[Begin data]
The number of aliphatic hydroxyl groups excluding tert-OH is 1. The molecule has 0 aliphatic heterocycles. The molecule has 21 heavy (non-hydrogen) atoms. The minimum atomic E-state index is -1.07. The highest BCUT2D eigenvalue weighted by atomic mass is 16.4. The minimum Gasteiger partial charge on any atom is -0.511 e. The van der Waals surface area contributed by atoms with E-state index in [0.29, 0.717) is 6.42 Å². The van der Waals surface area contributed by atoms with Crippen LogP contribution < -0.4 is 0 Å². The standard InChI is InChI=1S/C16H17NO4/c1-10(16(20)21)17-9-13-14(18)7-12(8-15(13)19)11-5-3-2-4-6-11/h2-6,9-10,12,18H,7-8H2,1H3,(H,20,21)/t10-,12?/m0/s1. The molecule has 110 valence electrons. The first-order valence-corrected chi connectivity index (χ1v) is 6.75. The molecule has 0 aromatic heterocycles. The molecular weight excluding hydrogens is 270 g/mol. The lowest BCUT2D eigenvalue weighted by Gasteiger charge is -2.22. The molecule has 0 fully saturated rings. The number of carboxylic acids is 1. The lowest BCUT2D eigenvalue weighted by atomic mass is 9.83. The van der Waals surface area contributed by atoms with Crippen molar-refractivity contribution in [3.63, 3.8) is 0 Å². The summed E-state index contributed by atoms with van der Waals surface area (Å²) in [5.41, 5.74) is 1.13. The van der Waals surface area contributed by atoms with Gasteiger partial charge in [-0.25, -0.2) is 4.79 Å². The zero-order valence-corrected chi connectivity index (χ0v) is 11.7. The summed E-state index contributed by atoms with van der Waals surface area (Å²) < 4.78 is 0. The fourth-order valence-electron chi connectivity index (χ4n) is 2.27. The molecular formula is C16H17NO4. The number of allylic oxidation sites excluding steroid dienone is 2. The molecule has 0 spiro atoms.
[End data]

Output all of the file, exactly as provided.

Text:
The number of aliphatic hydroxyl groups excluding tert-OH is 1. The molecule has 0 aliphatic heterocycles. The molecule has 21 heavy (non-hydrogen) atoms. The minimum atomic E-state index is -1.07. The highest BCUT2D eigenvalue weighted by atomic mass is 16.4. The minimum Gasteiger partial charge on any atom is -0.511 e. The van der Waals surface area contributed by atoms with E-state index in [0.29, 0.717) is 6.42 Å². The van der Waals surface area contributed by atoms with Crippen LogP contribution < -0.4 is 0 Å². The standard InChI is InChI=1S/C16H17NO4/c1-10(16(20)21)17-9-13-14(18)7-12(8-15(13)19)11-5-3-2-4-6-11/h2-6,9-10,12,18H,7-8H2,1H3,(H,20,21)/t10-,12?/m0/s1. The molecule has 110 valence electrons. The first-order valence-corrected chi connectivity index (χ1v) is 6.75. The molecule has 0 aromatic heterocycles. The molecular weight excluding hydrogens is 270 g/mol. The lowest BCUT2D eigenvalue weighted by Gasteiger charge is -2.22. The molecule has 0 fully saturated rings. The number of carboxylic acids is 1. The lowest BCUT2D eigenvalue weighted by atomic mass is 9.83. The van der Waals surface area contributed by atoms with Crippen molar-refractivity contribution in [3.63, 3.8) is 0 Å². The summed E-state index contributed by atoms with van der Waals surface area (Å²) in [5.41, 5.74) is 1.13. The van der Waals surface area contributed by atoms with Gasteiger partial charge in [-0.25, -0.2) is 4.79 Å². The zero-order valence-corrected chi connectivity index (χ0v) is 11.7. The summed E-state index contributed by atoms with van der Waals surface area (Å²) < 4.78 is 0. The fourth-order valence-electron chi connectivity index (χ4n) is 2.27. The molecular formula is C16H17NO4. The number of allylic oxidation sites excluding steroid dienone is 2. The molecule has 0 spiro atoms.